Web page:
The Push

Shawn Blanc, talking about which iPad would be best for him, mentions a quandary that I often find myself in:

There are, of course, advantages and disadvantages to iOS’s constraints just as there are advantages and disadvantages to the versatility of OS X. Each device and its operating system have their own ways of empowering creative work as well as hindering it. It’s often easier for me to work from my MacBook Air and sometimes I flat out need to. But I want to and will continue to work from my iPad as often as possible.

There is no doubt that if I have a desk to work at, and fast WiFi, it is almost always easier for me to work with my MacBook Pro. For any task. the MacBook Pro is fast, it has a bigger screen, a better keyboard, and all of my Keyboard Maestro macros.

But, I still very much want to work on my iPad as much as possible.

Like Shawn, when I travel, I struggle with what I should take, laptop, iPad, or both. I have gone through a lot of work to make sure that I can do 90-95% of my work on my iOS devices with no problems, but that doesn’t mean I can do that work as fast as on my MacBook Pro.

That’s frustrating as a nerd, and I didn’t realize why until now. It’s not the device speed, but instead it is a lot like HDMI, well before HDMI was standard. I’d get a TV or receiver with HDMI ports, but no devices that used HDMI — what I really wanted was to use the HDMI ports, not just have them. That’s what having an iPad feels like to me at time: a great tool that is missing parts to make it truly useful.

I think John Gruber explained this nerd want for change well:

The way I see the iPad taking over the mass market from laptop PCs is subtly. I think it’s more about people hanging on to old laptops for legacy tasks, spending their money now on new iPads, and then using their old laptops less and less over time.

I could easily get by without an iPad. It would be even easier to get by with an iPad 2. But with each new model of iPads my life gets a bit easier — not exponentially, but incrementally. Even so I don’t need an iPad, but I want one. I want to use it more.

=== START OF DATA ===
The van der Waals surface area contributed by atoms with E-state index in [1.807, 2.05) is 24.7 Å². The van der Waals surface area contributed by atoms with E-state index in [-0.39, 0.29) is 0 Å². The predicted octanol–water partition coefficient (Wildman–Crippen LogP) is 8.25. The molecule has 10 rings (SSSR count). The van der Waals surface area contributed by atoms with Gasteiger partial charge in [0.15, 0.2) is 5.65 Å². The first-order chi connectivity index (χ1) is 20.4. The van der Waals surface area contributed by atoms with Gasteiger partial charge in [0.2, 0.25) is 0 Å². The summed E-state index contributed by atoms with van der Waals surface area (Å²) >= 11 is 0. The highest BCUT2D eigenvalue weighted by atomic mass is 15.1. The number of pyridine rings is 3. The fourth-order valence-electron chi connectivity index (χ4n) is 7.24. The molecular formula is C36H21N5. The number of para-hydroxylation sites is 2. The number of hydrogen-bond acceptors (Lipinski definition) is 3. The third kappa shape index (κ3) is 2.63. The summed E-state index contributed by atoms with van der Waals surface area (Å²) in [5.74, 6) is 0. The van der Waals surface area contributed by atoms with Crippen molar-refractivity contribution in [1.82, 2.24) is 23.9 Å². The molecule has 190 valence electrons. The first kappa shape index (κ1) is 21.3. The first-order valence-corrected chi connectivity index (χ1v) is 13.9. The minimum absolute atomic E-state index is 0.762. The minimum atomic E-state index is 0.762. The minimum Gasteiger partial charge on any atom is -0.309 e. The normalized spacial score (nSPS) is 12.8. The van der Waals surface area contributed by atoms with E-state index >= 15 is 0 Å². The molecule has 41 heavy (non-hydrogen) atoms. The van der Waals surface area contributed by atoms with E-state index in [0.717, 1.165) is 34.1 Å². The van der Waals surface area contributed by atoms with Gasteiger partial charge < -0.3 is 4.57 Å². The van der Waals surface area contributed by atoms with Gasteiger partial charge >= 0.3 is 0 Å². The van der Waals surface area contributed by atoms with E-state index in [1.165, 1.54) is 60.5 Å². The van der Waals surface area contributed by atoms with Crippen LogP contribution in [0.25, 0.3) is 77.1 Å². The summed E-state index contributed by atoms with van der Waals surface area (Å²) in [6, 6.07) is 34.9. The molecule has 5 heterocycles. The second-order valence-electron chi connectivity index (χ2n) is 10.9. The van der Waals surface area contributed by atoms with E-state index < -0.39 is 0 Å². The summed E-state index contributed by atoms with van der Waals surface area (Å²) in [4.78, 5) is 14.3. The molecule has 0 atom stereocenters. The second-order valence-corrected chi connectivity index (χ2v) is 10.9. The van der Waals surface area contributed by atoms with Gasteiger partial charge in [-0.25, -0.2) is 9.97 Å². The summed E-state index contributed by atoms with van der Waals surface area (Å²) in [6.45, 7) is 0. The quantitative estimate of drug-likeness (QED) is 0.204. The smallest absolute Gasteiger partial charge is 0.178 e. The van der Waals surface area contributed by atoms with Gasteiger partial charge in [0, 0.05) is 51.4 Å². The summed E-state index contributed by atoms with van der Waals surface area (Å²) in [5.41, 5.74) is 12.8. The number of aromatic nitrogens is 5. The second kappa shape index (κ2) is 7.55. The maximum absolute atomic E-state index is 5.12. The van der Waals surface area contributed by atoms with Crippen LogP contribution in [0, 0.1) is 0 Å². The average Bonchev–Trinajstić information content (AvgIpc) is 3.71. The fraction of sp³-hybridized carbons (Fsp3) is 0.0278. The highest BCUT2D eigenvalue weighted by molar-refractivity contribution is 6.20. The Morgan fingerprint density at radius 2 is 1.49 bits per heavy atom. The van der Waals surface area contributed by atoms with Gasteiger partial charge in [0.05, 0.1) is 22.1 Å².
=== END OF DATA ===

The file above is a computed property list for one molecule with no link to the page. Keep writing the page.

And as Gruber highlights it will be a slow takeover, but as a nerd I want it to be an immediate takeover and the pull between the two is painful for any nerd. But the platform isn’t ready yet, it gets closer everyday, but it’s not quite there yet.

I suspect this is part of the pull that nerds are feeling, and part of the push that ‘normals’ are beginning to feel. The idea that the next thing is already here, but the rest of the world, in one way or another, has yet to catch up.

I bought my MacBook Pro with the assumption that I wouldn’t upgrade it for three years. By then my iPad might be faster at computing tasks. By then the iPad may be there. By then I just may not need a laptop in the traditional sense of what people use laptops for.

I can’t wait for then.

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Article Details

Published
by Ben Brooks
3 minutes to read.


tl;dr

Shawn Blanc, talking about which iPad would be best for him, mentions a quandary that I often find myself in: There are, of course, advantages and disadvantages to iOS’s constraints just as there are advantages and disadvantages to the versatility of OS X. Each device and its operating system have their own ways of empowering […]